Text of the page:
• Unlike SSDI, you must have almost no financial assets and very low income to qualify for SSI. Medical eligibility requirements for both programs are identical: Your condition must stop you from working at least 12 months. If that applies to you, you’ll qualify for either SSI or SSDI. But specifically for SSI, you cannot own more than $2,000 in assets (cars, jewelry, bank account balances, etc.). You also can’t make more than $1,470 monthly in passive income, which includes things like child support and alimony payments. Live with a partner, spouse, family member, or roommate? That person’s income counts towards your monthly income limit when you apply for SSI.

If you’re sure you will qualify for SSI but not SSDI, then go ahead and check that box! Otherwise, check both boxes when you apply. If the SSA approves you for SSI only, the SSDI waiting period won’t apply to you, regardless.

Other Common SSDI Waiting Period FAQs

Have another question about the SSA’s five-month SSDI waiting period? Check to see if we answered it below:

1. I got my claim approved faster under the Compassionate Allowances (CAL) program. Will the SSDI waiting period affect my first check?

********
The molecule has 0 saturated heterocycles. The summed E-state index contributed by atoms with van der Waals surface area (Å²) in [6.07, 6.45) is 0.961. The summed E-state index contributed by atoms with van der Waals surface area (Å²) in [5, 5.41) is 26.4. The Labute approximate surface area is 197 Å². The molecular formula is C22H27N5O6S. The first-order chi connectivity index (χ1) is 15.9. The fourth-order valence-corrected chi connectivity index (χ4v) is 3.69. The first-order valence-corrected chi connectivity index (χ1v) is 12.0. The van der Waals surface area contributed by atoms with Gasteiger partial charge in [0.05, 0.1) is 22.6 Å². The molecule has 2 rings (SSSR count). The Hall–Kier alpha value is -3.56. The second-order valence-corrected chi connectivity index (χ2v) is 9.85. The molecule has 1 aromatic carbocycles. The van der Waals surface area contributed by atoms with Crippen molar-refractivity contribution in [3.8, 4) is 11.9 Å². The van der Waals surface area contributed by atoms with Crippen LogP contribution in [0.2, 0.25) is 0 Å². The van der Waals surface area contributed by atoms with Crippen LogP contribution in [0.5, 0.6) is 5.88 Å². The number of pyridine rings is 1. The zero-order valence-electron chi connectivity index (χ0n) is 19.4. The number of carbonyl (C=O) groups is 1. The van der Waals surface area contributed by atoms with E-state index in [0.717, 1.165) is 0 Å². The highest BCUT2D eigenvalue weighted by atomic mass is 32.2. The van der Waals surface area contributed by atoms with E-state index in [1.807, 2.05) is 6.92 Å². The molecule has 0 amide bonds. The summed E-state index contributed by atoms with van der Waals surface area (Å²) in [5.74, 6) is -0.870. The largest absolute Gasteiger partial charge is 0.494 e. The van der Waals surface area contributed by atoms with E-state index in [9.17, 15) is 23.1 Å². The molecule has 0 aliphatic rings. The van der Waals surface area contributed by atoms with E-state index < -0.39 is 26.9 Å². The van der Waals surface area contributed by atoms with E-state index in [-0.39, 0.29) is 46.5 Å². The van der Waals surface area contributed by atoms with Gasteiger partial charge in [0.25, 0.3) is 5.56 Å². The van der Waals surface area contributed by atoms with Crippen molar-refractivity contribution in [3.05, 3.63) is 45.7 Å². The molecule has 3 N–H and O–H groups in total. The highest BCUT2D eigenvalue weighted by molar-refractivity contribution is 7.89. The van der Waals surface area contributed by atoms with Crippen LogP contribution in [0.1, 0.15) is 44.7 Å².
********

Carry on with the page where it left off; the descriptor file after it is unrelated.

Yes — unless you can prove your condition started at least five months before you applied for benefits. To qualify for the max lump-sum back payment, you must prove your condition started 17 months earlier.

2. Should I wait another 5 months to file for benefits so I can skip the wait?

No, because the SSA could take longer than five months to review your claim. Or, you may get denied the first time you apply and need to appeal. Either way, don’t try to hold out an extra five months before filing your claim. There’s no guarantee you’ll get benefits right away, or even at all. And if the SSA approves you quickly, you can request an emergency check.

3. If I’m approved, with the SSA pay me benefits for the five-month waiting period when I had to go without any income?

Unfortunately, no. You can’t get paid benefits for the five-month waiting period under any circumstances. Only people who prove their condition started 17 months before they applied qualify for the maximum backpay amount.